Hosted by Fermilab, the international Deep Underground Neutrino Experiment, or DUNE for short, is anticipated to be very huge. As a matter of fact, with over 1,000 collaborators from above 30 nations and five continents, the event is the greatest international science project to be hosted in the United States.
To prepare for this huge endeavor, the particle physics community has been taking DUNE technologies for comprehensive test drives. In the past 10 years, the ProtoDUNE detectors deployed at CERN and the particle detectors LArIAT, ICARUS, and MicroBooNE deployed at Fermilab have all contributed considerably to compile the deep background knowledge required to build and use DUNE—a neutrino detector that will utilize sophisticated electronics and liquid argon to capture the passage of the well-known mysterious particles.
DUNE preparations entered a new stage in 2019, as Fermilab founded a new testing facility for DUNE detectors—the ICEBERG, short for Integrated Cryostat and Electronics Built for Experimental Research Goals.
DUNE’s primary goal is to measure and understand very particular properties of the neutrino, and ICEBERG is a facility where we can confirm that the detector components we’re designing reach the specifications necessary for DUNE to be successful.
Rory Fitzpatrick, Graduate Student, University of Michigan
Fitzpatrick is working on the photon detectors of ICEBERG.
Neutrinos are the most abundant matter particles present in the universe. They offer a handy testing ground for particle physics theories, but they barely cooperate with anything, and hence, they tend to oscillate between three different states while traveling.
Physics experiments, like DUNE, use the characteristics of neutrinos to shed light on the differences between antimatter and matter, perhaps describing why the universe appears to be controlled by matter. In addition, neutrinos may teach individuals about the lifetime of proton and the formations of black holes along the way.
Fermilab accelerators are capable of shooting an underground beam of neutrino particles 800 miles via the Earth’s crust—from Fermilab based in Illinois to the Sanford Underground Research Facility located in South Dakota.
At each location, a detector will quantify the composition of the beam and examine how the neutrino particles have shape-shifted along their flight. Since neutrinos interact quite weakly, the detectors need to be ultrasensitive and massive.
In essence, neutrinos are massive tubs of liquid argon that get hit with the small particles. Sometimes, one of the neutrinos will communicate with the argon and create photons and charged particles, both of which are identified by numerous sensors in the DUNE detector. The detector in ICEBERG is actually a miniature model of the DUNE component that follows these particles.
Highly elusive neutrinos do not have to be sent to particle detectors, and the functionality of the system can be easily tested. When the detectors are stationed above the ground, they can also detect traces from cosmic rays—produced when high-energy particles from outer space strike the atmosphere—relatively more consistently.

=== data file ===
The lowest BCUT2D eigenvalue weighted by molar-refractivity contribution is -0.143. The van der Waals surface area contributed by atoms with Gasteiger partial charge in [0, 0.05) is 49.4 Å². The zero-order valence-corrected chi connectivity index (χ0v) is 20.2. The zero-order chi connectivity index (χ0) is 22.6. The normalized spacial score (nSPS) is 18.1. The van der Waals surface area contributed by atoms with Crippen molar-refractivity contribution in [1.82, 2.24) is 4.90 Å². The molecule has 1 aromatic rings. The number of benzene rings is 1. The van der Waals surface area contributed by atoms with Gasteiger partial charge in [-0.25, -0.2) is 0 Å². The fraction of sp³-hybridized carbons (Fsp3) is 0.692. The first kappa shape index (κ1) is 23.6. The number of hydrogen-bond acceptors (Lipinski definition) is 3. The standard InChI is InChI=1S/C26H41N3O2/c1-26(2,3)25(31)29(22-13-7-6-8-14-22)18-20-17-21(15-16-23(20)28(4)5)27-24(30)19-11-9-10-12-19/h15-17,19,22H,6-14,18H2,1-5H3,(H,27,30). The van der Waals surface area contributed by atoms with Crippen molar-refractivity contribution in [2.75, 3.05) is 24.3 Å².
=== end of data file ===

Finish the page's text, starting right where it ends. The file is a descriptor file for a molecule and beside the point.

Though the cosmic-ray signatures, physicists can test check the DUNE electronics above ground with photon-detection and charge-tracking systems. In addition, since the cosmic rays are abundantly present on the surface of the Earth and also easier to identify than neutrinos, the models can be smaller and need relatively less precious argon.
The liquid argon utilized for ICEBERG would fill the bed of a pickup vehicle. By comparison, DUNE needs argon that is sufficient to fill 12 Olympic-sized swimming pools. DUNE scientists are presently checking the second of many combinations of new and establishedelectronics with ICEBERG.
The scientists, engineers and technical staff work together to find ways to continually improve the ICEBERG and keep its entire support infrastructure running.
Kelly Hardin, Technician, Fermilab
Hardin works on all liquid-argon detectors at Fermilab.
Once this sequence of tests stops, the selected photon sensors and electronics are anticipated to be tested in one of the ProtoDUNE detectors prior to being produced in a large scale for use in DUNE.
So far, the whole ICEBERG detector and associate infrastructure are operating properly. The measurements are coming out very nice. We’ve seen beautiful tracks and detected photons.
Shekhar Mishra, Scientist, Fermilab
Mishra is also the ICEBERG project lead.
The procedure of operating and controlling this and other model detectors will allow researchers to prepare for the big league—DUNE. A global project of its size needs rigorous assurance checks and complete preparation.
ICEBERG has given me a chance to get my hands dirty and turn some screws. It amazes me how much coordination is required for a detector as small as ICEBERG, let alone DUNE itself.
Ivan Caro Terrazas, Graduate Student, Colorado State University
Terrazas is also working on ICEBERG’s particle-tracking systems.
In several ways, ICEBERG serves as a crystal ball for DUNE—providing insight on its upcoming barriers and needs.
“Even by running ICEBERG, a micro-DUNE, we’re learning a lot about what we’re going to need to build, operate and manage this massive detector. ICEBERG is a collaborative effort of laboratories and institutions around the globe. We rely on our diverse team to push through challenges and accomplish our goals, concluded Mishra.